Players urged to blow whistle - PFA
PFA chief executive Gordon Taylor says players at all 92 league clubs were urged earlier this season to reveal illegal betting approaches.
Advisers from the PFA visited every club and the dangers of become involved in such activities were spelled out clearly.
It comes after Liverpool insisted on Tuesday they have had no contact from Europol or any other body in connection with match-fixing allegations against 2009 Champions League opponents Debrecen.
The European law enforcement agency said one Champions League match played in England is under investigation - and according to Danish newspaper Ekstra Bladet, Europol sources said they are looking at Hungarian side Debrecen who lost 1-0 to Liverpool at Anfield in 2009.
There is no suggestion that anyone at Liverpool was involved in any wrongdoing.
PFA boss Taylor said the issue of match-fixing was "very high on our agenda".
He said: "At the beginning of the season we had a team going out to all the clubs telling the players there should be no betting on any competition they have any association with, and that any approaches should be reported to the authorities.
"We have had some problems with one or two games in the recent past where players at Accrington Stanley and Bury were charged and sanctioned, so although it is not commonplace in our country we are not complacent or naive.
"We need to be vigilant at all levels of the game."
The Europol investigation is centred on the Debrecen keeper Vukasin Poleksic, according to Ekstra Bladet, who in 2010 was banned for two years by UEFA for failing to report an approach to fix matches for a betting syndicate.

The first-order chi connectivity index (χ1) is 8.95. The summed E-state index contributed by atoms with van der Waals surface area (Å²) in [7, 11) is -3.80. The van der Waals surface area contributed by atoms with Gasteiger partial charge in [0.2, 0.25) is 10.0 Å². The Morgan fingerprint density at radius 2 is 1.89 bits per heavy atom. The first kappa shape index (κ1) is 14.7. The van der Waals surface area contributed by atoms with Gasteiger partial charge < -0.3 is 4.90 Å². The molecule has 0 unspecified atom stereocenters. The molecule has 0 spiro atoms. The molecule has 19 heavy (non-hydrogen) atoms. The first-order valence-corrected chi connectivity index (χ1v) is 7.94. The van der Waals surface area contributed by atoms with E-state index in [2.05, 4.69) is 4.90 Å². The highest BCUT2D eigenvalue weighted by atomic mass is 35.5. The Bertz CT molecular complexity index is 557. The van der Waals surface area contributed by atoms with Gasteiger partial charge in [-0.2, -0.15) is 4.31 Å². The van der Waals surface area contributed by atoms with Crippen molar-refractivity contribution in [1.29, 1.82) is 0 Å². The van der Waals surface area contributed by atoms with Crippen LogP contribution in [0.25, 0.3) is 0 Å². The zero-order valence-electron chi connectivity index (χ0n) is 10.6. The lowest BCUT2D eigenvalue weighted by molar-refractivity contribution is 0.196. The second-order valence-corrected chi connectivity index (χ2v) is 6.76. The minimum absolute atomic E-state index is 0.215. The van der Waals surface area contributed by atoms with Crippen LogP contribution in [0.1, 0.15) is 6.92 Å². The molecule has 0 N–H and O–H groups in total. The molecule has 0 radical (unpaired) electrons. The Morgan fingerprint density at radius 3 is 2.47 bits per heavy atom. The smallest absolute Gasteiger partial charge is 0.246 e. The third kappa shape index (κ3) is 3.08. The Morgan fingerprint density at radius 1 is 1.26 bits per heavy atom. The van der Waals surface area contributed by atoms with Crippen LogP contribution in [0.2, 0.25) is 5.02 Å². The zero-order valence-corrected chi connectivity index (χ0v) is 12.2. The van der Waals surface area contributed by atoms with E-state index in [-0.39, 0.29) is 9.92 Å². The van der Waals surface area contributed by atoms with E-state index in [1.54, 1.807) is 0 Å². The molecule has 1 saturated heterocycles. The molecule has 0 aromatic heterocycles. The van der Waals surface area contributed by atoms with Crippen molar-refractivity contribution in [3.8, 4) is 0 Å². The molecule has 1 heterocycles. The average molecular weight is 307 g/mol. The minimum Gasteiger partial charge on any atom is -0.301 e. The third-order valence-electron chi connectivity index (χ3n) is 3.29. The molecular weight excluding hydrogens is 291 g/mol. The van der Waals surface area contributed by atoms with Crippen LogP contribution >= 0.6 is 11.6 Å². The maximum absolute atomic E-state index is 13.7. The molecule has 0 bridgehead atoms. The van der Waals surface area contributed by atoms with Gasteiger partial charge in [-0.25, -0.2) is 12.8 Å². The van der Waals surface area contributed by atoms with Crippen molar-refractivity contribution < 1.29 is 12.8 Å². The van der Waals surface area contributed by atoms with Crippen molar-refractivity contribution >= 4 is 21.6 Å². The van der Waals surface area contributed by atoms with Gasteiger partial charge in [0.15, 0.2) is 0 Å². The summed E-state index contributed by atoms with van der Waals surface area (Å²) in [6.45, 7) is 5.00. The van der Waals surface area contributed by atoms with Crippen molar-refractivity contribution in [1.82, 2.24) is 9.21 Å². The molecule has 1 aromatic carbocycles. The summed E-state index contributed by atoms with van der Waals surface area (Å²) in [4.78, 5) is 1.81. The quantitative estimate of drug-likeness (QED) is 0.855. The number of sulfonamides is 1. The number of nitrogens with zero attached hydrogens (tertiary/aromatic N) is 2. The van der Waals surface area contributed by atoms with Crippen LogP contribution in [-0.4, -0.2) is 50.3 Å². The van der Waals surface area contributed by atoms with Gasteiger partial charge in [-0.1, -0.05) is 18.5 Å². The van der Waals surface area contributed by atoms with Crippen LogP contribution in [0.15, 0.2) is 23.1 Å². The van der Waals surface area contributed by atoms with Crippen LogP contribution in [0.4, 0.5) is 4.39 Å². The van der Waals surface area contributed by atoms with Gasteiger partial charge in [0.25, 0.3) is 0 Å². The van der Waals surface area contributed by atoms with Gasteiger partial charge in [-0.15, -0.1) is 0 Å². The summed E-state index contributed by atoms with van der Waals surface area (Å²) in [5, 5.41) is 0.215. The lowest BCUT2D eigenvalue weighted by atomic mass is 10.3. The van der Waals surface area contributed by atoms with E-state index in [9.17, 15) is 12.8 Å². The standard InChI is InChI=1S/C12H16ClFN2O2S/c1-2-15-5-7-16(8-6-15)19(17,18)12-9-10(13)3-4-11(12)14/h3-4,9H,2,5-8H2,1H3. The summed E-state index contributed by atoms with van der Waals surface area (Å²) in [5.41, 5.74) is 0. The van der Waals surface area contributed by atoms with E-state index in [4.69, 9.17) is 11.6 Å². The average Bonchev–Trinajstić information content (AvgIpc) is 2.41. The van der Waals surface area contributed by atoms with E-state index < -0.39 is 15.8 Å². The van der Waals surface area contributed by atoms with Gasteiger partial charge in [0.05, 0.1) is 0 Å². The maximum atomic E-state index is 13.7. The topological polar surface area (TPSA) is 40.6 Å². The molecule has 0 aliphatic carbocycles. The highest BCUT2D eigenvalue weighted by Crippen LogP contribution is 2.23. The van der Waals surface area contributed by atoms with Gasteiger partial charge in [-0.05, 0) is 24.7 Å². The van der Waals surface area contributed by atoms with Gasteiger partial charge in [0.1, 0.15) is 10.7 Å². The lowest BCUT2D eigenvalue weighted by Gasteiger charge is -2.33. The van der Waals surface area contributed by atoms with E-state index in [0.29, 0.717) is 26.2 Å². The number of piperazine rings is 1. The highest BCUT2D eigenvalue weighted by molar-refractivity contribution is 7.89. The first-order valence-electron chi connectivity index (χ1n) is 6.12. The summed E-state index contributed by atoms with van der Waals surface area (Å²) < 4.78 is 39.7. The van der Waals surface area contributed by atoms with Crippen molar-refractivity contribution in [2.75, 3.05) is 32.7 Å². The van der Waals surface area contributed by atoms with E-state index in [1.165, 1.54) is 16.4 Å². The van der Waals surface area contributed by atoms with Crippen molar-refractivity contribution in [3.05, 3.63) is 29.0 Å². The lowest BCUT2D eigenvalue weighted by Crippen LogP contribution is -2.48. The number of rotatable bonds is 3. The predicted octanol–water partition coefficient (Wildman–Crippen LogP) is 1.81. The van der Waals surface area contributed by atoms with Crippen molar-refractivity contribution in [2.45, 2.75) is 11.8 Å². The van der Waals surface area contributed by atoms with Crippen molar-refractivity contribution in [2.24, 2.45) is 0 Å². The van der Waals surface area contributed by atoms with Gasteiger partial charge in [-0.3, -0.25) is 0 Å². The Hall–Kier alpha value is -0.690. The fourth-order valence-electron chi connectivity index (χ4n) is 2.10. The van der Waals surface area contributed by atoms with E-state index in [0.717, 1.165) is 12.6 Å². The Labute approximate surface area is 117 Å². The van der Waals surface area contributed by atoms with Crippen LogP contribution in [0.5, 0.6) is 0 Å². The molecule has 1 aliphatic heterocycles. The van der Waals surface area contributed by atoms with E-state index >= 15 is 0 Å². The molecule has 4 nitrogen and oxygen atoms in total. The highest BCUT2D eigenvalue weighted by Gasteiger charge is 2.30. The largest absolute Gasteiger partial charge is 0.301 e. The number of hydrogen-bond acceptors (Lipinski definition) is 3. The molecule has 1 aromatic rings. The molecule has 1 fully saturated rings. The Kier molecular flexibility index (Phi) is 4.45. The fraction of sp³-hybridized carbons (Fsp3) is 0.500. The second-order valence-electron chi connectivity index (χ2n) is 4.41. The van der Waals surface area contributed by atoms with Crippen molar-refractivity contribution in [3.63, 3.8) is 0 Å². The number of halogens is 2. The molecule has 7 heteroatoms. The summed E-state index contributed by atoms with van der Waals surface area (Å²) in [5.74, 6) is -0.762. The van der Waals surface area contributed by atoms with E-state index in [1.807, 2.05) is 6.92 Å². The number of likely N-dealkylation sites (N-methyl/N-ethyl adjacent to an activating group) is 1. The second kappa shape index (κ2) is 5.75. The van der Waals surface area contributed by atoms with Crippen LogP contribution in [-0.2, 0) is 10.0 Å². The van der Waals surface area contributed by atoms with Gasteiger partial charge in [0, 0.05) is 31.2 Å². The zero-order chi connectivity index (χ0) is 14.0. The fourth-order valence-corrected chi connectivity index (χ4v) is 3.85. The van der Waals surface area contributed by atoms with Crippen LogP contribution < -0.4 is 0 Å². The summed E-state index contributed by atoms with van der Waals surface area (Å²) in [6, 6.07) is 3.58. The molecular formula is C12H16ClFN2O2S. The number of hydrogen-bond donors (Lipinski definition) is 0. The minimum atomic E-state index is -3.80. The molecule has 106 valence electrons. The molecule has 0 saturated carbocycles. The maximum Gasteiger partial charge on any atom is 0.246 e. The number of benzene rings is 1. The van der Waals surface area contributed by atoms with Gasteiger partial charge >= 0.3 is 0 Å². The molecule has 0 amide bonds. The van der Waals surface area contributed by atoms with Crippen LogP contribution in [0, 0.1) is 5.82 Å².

But a Liverpool spokesman said: "We have had no contact from Europol or any other organisation over this."
Debrecen said they will not respond to the allegations.
"Neither DVSC or the player wants to react to this news. Everything on this matter has been dealt with in 2010," said a statement on the Hungarian club's website.
Poleksic failed to report that fixers approached him before playing Fiorentina in October 2009 - the Hungarian champions conceded four first-half goals to lose 4-3 - and the Court of Arbitration for Sport upheld the ban. It said it could not prove the result was manipulated, but UEFA rules require players and officials to report corruption attempts.
Europol have not detailed exactly which Champions League match in England is under investigation but that it took place "in the last three to four years" and is one of 380 games being studied.
However it emerged on Monday neither the Football Association nor UEFA were aware of any such probe.
Wales manager Chris Coleman said he had been staggered at the number of matches revealed to be under investigation and that it reflected badly on professional sport.
He told a news conference: "I am gutted if I am honest with you, I am disappointed at the level of it. It is staggering, sad.
"When I worked abroad I saw one or two things that made me raise my eyebrows but the extent of this is really very sad.
"I have been in football a long, long time and never doubted any referee, opposition players, and certainly not my own. I've seen a ref have a bad game, but never thought it was because of corruption.
"I've worked abroad in two different countries and things have happened on occasions and I have looked and thought that was not quite right, never my own team, but maybe a referee's decision, or something an opposition manager did.
"But when you look at the extent of the allegations it is sad. It is not good.
"It is not just football, we had the thing with rugby a while back when they cheated with blood on the pitch which was disgraceful, and we've had drugs with cycling, Lance Armstrong is an absolute sporting legend and we find out what happened there, now there all these allegations.
"Professional sport is not in a good place, and people are looking at us as role models for kids."